By C.P. McGrowl, Chief Channel Curmudgeon
Gary Vaynerchuk, a serial entrepreneur and CEO, and author of The Hustler’s Digest newsletter, has a great line he uses about how crazy it is for people to do business one way, and then, as consumers, expect to be treated in a completely different way. It’s just common sense: Sell unto others as you would have them sell unto you.
Sometimes, you can break through. This author once wrote these lines in a complaint to a Fortune 100 telecom company I had a billing problem with: “Aren’t you consumers also? Have you EVER HAD A PROBLEM WITH A LARGE FACELESS CORPORATION THAT PROMISES TO FIX SOMETHING AND DOESN’T? You’re humans … right?”
Amazingly, they fixed the problem the next day. Still, for every tale of redemption, there are 8 million stories in the naked city that don’t end nearly so well.
Here’s one, delivered for your consideration as a case log of my first experience with a supplier’s “managed support” SD-WAN service. The value proposition for me was that the company promised to manage, as a third-party, other suppliers’ internet connections. Anyone who’s tried to wrangle a bunch of constituent SD-WAN connections will immediately see the appeal. This is a well-respected company with smart people, so I thought, “Let’s try it out. They’ve got the resources, scale and ability to deliver.”
This is their story.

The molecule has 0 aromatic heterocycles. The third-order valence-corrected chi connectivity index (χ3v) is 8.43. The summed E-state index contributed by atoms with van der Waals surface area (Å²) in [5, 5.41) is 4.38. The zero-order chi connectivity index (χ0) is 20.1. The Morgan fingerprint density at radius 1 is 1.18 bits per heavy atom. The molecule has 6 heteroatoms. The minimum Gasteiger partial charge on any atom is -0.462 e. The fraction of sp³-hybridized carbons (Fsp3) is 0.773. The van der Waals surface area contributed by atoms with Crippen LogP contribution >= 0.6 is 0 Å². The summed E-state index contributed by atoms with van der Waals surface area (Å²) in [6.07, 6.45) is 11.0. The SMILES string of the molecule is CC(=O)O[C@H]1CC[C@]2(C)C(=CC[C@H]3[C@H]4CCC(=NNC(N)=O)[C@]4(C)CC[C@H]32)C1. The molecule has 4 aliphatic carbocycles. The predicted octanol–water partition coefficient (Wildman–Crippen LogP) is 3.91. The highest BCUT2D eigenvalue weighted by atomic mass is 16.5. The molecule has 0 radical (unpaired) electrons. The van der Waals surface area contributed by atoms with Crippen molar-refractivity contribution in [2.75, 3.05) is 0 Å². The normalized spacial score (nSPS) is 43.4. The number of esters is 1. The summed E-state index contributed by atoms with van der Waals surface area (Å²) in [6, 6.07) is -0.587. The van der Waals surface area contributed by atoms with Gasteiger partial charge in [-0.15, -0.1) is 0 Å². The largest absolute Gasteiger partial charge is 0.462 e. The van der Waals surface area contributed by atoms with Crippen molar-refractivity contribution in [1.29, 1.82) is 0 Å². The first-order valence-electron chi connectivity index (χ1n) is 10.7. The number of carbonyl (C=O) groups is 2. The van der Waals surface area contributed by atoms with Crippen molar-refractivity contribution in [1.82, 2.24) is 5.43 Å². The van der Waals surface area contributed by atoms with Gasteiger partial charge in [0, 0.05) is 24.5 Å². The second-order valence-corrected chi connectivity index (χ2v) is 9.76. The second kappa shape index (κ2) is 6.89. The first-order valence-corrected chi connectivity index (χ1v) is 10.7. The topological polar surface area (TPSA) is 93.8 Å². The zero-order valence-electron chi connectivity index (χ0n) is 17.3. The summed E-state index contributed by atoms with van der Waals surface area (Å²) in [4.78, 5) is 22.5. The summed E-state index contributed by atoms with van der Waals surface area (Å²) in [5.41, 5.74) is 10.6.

Case log: Received an email telling me the SD-WAN was non-responsive at a customer’s site. It’s a single link, a decision based on price. I asked the customer to power-cycle their equipment. You know how people love to hear, “Did you try turning it off then turning it back on again?”
This is a big, important customer, so the problem had my full attention. (Case note: Yes, of course, all my customers are important, point taken.)
Meanwhile, the supplier sent an email to the customer and me asking, “Hey, does your site have power? Because we noticed your SD-WAN stopped responding … ”
(Case note: Yes, it would have made more sense for them to have instead called the site directly to verify if it had power.)
Anyway, I immediately called the supplier myself and, to its credit, a tech answered on the first ring. I explained why I was calling and asked, “Did you contact the service provider to verify service before sending an email about power?”
His answer: “No, we just assumed the power went out.”
To be clear: This customer is paying a premium for proactive third-party support, and this is Step 1 of the as-advertised process: Open a ticket with the internet supplier to confirm if service is working.
(Case note: Starting to think the customer should have spent the money on a redundant link instead.)
Next step, I asked the tech, “Would you please call the internet supplier and check to see if there is a problem?” Not adding: “As your contract states you will.”
Spoiler alert: There was a KNOWN AREA OUTAGE affecting multiple customers.
The tech called me back a few minutes later: “AT&T says …